Student Leader Spotlight: Laura Gamble

Many of our students at Penn State World Campus are strong leaders whose enthusiasm often motivates their peers to get involved in student organizations and activities. We are excited to spotlight some of these excellent student leaders.

Laura Gamble is pursuing a Bachelor of Arts in Psychology and an Undergraduate Certificate in Diversity Studies, with plans to graduate in spring 2024. She has been involved in a wide range of student involvement activities, including serving as editor-in-chief of Mind Over Matters, the World Campus Psychology Club publication; serving as a World Campus delegate for the Student Leadership Conference; and being an active member of the Blue & White Society, the Psi Chi Honor Society, and other student organizations.

In addition, Gamble has also participated in several research programs and is currently performing an internship through the Virtual Student Federal Service (VSFS).

Growth and Learning Outside the Classroom

Gamble said she was surprised to discover the wide variety of ways for World Campus students to connect with peers and get involved in student activities.

“Student leadership opportunities are not something I expected to find as an online student. These opportunities have stretched me beyond my comfort zone, taught me about myself, and better prepared me for graduate studies and my future career.”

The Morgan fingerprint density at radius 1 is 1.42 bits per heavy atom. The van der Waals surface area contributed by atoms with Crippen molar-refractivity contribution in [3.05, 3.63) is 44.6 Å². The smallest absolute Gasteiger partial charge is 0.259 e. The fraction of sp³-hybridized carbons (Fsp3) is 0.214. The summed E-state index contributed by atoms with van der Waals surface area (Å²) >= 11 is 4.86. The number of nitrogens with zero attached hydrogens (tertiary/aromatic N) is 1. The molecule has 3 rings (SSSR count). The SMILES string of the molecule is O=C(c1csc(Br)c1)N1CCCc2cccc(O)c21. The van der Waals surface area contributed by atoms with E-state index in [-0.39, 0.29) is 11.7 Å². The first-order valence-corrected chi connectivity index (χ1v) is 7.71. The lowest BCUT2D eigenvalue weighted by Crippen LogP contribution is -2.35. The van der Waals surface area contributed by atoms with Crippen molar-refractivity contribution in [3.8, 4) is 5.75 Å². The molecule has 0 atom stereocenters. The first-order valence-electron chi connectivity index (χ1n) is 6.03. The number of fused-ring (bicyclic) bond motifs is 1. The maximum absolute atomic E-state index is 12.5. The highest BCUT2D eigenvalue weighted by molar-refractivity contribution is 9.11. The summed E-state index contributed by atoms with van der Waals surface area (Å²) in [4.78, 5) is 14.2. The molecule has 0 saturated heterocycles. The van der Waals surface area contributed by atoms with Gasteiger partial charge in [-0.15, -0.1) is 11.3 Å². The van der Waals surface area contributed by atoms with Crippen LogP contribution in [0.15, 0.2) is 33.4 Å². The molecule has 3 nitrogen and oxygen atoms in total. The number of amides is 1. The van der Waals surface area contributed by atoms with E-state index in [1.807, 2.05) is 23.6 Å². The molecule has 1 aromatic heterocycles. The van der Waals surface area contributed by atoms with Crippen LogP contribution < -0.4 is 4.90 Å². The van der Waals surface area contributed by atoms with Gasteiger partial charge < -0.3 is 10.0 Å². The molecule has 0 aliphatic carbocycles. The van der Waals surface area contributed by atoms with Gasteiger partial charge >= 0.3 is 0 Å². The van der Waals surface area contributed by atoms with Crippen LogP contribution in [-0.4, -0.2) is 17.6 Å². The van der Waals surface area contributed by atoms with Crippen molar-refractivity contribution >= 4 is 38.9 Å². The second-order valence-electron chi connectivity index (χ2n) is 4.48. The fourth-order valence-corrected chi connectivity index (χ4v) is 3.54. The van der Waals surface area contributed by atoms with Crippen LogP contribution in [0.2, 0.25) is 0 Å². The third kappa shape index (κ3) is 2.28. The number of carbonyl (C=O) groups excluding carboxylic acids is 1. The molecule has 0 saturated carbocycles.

It’s important for students to actively seek out opportunities to get involved, even if this doesn’t come naturally to them, Gamble said.

“It is easy to hide in online course work. Branching out and getting involved in student organizations and leadership stretches me and cultivates valuable skills my introverted self might not have otherwise gained.”

Virtual Internships Can Build Important Skills

Her VSFS experience, in which she is serving as an intern with the U.S. Department of State in the Secretary’s Office of Global Women’s Issues, is helping her develop many skills that will be useful to her in future professional roles, Gamble said.

“My internship is challenging; many of my tasks are outside my areas of expertise and require me to be resourceful. I am expanding my knowledge of intersectionality — a framework that informs much of what I do in research and women’s studies — and broadening my perspectives on issues women and girls face domestically and internationally. The teamwork the internship requires is growing my communication skills, and the meet-and-greet opportunities with other professionals who work on different teams within the Secretary’s Office offer networking opportunities I cannot get anywhere else.”

Related resources:

  • World Campus Career Services — find out about internships and get job search or career development support by connecting with a career counselor
  • Involvement and Opportunities — learn about the wide range of opportunities available to World Campus students, including clubs and organizations, student government, and internships